Inflammation: Friend or Foe?

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Inflammation, like lots of things in life, has both its pros and cons. As a vital part of the body’s immune response, inflammation prompts the body to produce much needed white blood cells that can heal injuries, repair damaged tissue, and fight off viruses and bacteria. This important part of the healing process is a key component of the body’s basic survival instinct.

Too much of a good thing isn’t always good

However, if your body mistakenly perceives an internal threat, it can respond by shifting into “high alert” and sending out an inflammatory response. When white blood cells swarm, as part of that response, they have nothing to do and nowhere to go, so they sometimes attack internal organs, tissues, and cells. Chronic, low-grade inflammation generates a constant supply of free radicals that overwhelm our anti-oxidant defenses, damage DNA and lead to chronic diseases and conditions, including:

  • Heart disease

Inflamed blood vessels and fatty plaque can lead to a greater risk of cardiovascular disease, including heart attacks and stroke.

  • Diabetes

Inflammation can interfere with insulin signaling, resulting in increased insulin resistance and spiked blood sugar.

  • Depression

A 2015 study found that people with depression had 30 percent more brain inflammation than those who were not depressed. Widespread inflammation can lead to malaise and an overall ‘blah’ feeling.

  • Lung health issues

Chronic inflammation in the lungs is a factor in asthma, chronic obstructive pulmonary disease (COPD) and infections.

  • Bone health issues

Chronic inflammation is associated with increased bone loss and lack of bone growth. 

Inflammation can worsen chronic pain

If you experience chronic pain, inflammation can be particularly challenging. You’ve probably already discovered that stress can make your pain worse. That’s because inflammation is your body’s natural response to stress—and increased inflammation means increased nerve pain, creating a vicious cycle. If your stress continues over a period of time, your level of inflammation can increase, leading to even greater and more widespread chronic pain.

Let food be thy medicine

One of the simplest and most helpful things you can do to combat inflammation—and the resulting chronic pain—is to make some sensible changes to the Standard American Diet (SAD), which is highly pro-inflammatory. There are many anti-inflammatory foods that can be added to your daily menu—and some foods that should be vigorously avoided or eliminated to combat inflammation and maximize your health:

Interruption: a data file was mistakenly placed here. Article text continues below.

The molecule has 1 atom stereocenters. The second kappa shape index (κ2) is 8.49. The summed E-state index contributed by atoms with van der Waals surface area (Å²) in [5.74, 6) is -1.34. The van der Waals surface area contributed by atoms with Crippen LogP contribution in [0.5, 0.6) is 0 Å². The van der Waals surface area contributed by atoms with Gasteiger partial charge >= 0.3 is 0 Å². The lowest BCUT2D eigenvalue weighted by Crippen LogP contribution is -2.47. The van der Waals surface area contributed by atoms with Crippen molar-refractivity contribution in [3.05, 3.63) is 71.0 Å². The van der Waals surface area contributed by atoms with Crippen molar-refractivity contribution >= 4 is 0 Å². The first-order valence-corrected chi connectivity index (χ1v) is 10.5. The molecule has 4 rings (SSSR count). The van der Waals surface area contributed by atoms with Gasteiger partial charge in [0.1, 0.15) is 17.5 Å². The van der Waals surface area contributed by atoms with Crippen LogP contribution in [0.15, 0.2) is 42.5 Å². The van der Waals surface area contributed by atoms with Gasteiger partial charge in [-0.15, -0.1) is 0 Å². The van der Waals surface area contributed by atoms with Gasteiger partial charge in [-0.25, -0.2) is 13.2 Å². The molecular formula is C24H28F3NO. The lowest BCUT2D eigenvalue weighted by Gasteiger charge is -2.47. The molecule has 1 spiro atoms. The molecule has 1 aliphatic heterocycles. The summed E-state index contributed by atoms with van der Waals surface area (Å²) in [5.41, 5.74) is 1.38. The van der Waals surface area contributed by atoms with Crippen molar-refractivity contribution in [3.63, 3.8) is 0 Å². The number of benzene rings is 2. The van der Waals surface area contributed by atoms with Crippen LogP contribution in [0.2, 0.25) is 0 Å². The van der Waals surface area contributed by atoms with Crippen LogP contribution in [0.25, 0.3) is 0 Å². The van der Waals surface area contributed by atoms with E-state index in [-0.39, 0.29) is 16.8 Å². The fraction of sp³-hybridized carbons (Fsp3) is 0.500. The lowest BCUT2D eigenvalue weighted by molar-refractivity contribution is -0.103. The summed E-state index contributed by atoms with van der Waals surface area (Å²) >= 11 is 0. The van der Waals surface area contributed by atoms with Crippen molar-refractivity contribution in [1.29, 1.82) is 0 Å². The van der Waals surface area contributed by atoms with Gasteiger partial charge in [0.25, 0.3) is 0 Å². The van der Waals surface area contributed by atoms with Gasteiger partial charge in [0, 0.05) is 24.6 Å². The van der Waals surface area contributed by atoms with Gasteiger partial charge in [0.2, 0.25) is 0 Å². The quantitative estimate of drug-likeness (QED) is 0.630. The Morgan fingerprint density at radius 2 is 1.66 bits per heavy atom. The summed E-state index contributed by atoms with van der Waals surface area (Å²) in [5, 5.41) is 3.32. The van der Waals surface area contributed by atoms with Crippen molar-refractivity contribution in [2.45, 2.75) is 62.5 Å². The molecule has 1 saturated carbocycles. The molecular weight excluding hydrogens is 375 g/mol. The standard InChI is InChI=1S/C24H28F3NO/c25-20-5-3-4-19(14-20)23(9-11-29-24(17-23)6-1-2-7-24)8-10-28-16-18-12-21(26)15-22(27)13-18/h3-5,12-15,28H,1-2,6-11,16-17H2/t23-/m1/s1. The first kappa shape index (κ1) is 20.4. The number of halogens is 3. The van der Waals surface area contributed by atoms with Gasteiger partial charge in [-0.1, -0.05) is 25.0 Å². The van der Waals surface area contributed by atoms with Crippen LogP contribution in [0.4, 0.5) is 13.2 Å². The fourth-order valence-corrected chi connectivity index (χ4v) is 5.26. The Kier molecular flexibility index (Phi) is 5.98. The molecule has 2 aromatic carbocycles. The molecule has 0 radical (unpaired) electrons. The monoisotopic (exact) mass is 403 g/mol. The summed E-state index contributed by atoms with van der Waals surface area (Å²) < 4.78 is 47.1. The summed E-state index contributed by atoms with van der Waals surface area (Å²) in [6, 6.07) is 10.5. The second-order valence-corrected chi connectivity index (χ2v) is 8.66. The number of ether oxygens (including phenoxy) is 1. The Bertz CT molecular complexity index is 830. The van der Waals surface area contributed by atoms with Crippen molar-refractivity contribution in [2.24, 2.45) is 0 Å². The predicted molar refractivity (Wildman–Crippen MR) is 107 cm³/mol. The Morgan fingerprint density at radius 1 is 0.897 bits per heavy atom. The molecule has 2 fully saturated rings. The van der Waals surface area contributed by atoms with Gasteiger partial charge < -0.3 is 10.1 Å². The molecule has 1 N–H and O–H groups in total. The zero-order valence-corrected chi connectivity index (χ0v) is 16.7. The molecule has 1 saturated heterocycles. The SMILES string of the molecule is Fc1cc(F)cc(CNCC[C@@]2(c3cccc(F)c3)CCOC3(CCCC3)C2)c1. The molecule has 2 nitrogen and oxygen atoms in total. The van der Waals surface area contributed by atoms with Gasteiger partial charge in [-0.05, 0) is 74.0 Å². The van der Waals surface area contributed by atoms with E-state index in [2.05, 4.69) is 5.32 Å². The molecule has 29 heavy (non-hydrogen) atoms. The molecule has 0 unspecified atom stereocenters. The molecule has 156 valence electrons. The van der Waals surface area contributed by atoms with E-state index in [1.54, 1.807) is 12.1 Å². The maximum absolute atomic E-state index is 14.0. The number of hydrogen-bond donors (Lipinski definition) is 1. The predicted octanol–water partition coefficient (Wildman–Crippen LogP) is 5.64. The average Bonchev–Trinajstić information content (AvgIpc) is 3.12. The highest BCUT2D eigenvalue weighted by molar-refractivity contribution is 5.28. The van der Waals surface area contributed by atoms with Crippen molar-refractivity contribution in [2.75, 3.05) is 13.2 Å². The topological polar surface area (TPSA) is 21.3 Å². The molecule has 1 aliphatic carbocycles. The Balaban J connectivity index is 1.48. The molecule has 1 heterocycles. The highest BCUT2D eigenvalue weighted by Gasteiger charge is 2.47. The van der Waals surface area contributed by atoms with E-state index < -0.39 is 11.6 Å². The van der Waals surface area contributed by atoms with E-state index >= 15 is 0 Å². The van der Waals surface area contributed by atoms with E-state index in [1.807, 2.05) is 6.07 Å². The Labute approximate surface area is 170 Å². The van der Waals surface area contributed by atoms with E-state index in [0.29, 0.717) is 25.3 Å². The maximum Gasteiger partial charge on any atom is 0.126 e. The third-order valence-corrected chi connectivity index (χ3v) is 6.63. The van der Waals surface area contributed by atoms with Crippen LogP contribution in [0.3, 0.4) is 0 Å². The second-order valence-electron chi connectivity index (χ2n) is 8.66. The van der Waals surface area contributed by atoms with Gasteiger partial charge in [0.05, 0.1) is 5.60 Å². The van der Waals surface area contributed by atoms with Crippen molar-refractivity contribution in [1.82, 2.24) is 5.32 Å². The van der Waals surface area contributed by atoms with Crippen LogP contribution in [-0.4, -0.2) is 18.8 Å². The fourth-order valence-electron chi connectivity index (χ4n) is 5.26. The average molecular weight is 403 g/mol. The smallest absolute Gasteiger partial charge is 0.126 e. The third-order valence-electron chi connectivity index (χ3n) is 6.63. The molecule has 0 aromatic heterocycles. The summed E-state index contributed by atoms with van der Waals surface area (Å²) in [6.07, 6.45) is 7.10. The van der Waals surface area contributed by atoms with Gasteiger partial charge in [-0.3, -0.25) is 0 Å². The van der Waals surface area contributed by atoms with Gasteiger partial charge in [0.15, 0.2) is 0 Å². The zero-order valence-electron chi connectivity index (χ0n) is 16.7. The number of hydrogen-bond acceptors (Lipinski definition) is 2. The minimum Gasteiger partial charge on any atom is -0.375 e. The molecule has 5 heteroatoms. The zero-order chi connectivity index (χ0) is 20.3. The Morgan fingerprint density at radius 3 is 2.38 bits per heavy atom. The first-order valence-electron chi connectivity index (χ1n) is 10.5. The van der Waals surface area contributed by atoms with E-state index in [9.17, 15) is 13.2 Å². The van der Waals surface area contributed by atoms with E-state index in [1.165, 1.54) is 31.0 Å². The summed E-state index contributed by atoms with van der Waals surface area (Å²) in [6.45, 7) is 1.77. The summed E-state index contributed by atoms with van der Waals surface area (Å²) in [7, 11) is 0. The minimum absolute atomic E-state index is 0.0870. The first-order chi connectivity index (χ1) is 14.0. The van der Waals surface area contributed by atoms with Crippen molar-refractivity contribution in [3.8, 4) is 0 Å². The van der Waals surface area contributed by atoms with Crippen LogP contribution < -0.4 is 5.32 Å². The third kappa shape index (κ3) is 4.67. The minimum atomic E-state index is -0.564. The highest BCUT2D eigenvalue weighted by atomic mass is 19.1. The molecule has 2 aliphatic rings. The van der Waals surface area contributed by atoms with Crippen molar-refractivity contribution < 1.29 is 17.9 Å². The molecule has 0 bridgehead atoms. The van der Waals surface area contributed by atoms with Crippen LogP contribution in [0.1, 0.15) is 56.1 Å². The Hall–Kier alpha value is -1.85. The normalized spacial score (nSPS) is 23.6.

Add these foods:

  • Cold water fish

Salmon, herring, and tuna are among the best sources of omega-3 fatty acids, which can protect the body against the damage caused by inflammation.

  • Avocado

Avocados contain phytosterols, carotenoid antioxidants, omega 3 fatty acids and polyhydroxolated fatty alcohols — all compounds that can help reduce inflammation.

  • Broccoli and other cruciferous veggies

Broccoli, Brussels sprout, kale and cauliflower and many green leafy veggies contain sulforaphane, which is associated with blocking enzymes linked to chronic inflammation.

  • Watermelon

Watermelon contains lycopene, a cellular inhibitor for various inflammatory processes.

  • Walnuts

Walnuts and many other nuts are a great source of omega-3 fatty acids.

  • Onions

Onions are a good source of quercetin, which inhibits histamines known to cause inflammation.

  • Olive Oil

Olive oil is loaded with omega-3 fatty acids.

  • Berries

Berries contain polyphenol compounds, which moderate inflammation.

  • Whole Grains

Eating whole grains has been shown to lower inflammation markers.

  • Certain Spices

Ginger, rosemary, turmeric, oregano, cayenne, cloves and nutmeg possess anti-inflammatory compounds that inhibit the biochemical process of inflammation.

Avoid or eliminate these foods:

  • Refined carbohydrates, such as white bread and pastries
  • French fries and other fried foods
  • Soda and other sugar-sweetened beverages
  • Red meat (burgers, steaks) and processed meat (hot dogs, sausage)
  • Margarine, shortening, and lard

Choosing the right foods can lower the level of inflammation in your body—and the chronic pain associated with that inflammation. If you have questions or would like to discuss options for addressing your chronic pain, we encourage you to call Pain Management and Injury Relief at (877) 724-6349 to make an appointment today.

REFERENCES

http://my.clevelandclinic.org/health/transcripts/2748_the-anti-inflammatory-diet-a-way-to-manage-chronic-pain

http://www.instituteforchronicpain.org/blog/stress-inflammation-chronic-pain/

http://www.livescience.com/52344-inflammation.html

http://www.health.harvard.edu/staying-healthy/foods-that-fight-inflammation

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